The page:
With a kilometre to go, triathlete Sarah True was pulled from the 2019 Ironman European Championship in Frankfurt, Germany, due to heat exhaustion. She was in the lead by seven minutes after having swum, biked and run nearly 225 kilometres. The temperature was 38C.
With summer comes longer days and sunnier skies. It’s an opportunity to shed our winter clothes and get outside to go for a run, get on a bike or play pick-up sports with friends. Indeed, summer is when we are most active.
The other thing that comes with summer is heat and humidity. As Europe and North America grapple with recurring summer heatwaves, we all need to take care when being active in the summer heat.
The work of sweat and blood
When we exercise, our body’s core temperature increases. To combat this, we have a number of built-in cooling methods. The main way our body cools itself is through the evaporation of sweat on our skin. For sweat to evaporate it needs to absorb heat. That absorption of heat cools us down.
In addition to sweat, blood is diverted to our skin’s surface to cool and recirculate throughout our body. It’s the reason why many of us become flushed in the face when we’re active.
How much each of these two methods contributes to cooling can vary from person to person. Some people are profuse sweaters while others turn red and hardly sweat at all.
The effectiveness of our body’s cooling also depends on the ambient conditions. The drier the conditions, the more effective sweat is at cooling us. But in high humidity, the air is saturated with water vapour causing our sweat to drip ineffectively off our body. In these situations, our body continues to produce more sweat in the hopes of cooling off.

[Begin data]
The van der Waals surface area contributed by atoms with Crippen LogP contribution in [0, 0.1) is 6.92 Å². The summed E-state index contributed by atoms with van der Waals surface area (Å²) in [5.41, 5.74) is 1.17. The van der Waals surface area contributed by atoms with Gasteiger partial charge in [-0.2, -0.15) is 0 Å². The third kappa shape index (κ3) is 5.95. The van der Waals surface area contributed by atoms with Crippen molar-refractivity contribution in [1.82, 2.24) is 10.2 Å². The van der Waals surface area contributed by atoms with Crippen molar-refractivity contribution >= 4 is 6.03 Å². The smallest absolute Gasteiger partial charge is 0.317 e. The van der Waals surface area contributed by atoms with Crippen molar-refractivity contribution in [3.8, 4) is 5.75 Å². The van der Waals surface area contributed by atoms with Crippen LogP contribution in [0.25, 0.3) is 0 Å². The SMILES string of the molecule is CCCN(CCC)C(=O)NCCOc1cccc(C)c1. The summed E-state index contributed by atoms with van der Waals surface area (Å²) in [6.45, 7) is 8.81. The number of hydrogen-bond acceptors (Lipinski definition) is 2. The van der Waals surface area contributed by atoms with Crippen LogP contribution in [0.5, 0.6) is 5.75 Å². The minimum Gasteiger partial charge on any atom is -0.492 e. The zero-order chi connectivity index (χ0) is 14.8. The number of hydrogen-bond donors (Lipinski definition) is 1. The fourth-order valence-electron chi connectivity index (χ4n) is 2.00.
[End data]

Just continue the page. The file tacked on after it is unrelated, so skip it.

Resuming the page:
Exercising in hot weather adds stress to our body. Diverting blood to our skin to cool means less blood (and oxygen) going to the working muscles.
Sweating also reduces the amount of water in our body and if this lost fluid is not replenished, blood volume goes down. This can lead to lower blood pressure and increased heart rate. At the very least, this results in a decrease in performance. At the extreme end, it can lead to heat exhaustion and heat stroke as happened to Sarah True.
Symptoms can include exhaustion, fatigue, poor mental functioning (dizziness, confusion, irritability), nausea, vomiting and fainting. If severe heat exhaustion isn’t treated, it can lead to long-term disability and even death.
Young and elderly at greatest risk
Even though education and awareness has increased over the years, the prevalence of heat exhaustion may be on the rise. And with record high temperatures being broken year after year due to climate change, the environmental exposure and risk may continue to increase.
Those at the greatest risk are the very young, the elderly and those with pre-existing medical conditions. During Québec’s heatwave in 2018, an estimated 70 deaths were attributed to the heat. Most of the deaths were in these high risk groups.
In addition, outdoor sports that involve wearing or carrying heavy equipment such as football pose an increased risk. This is due to both the weight of the equipment and the layering which prevents sweat from evaporating.
Six tips to avoid heat exhaustion
When temperatures rise, a few simple precautions can help mitigate the risk:
Know the weather conditions beforehand.
Wear sunscreen and light clothing.
Drink fluids regularly.
Avoid exercising at peak hours of heat, or exercise in an air-conditioned gym.
If you’re travelling to a warmer climate, whether in the summer or winter, allow your body to get acclimatized by slowly increasing your activity.
If you are completing an athletic event during the day and you usually train during the early morning or evening, you should also acclimatize your body to the midday heat.
Scott Lear writes the weekly blog Feeling Healthy with Dr. Scott Lear.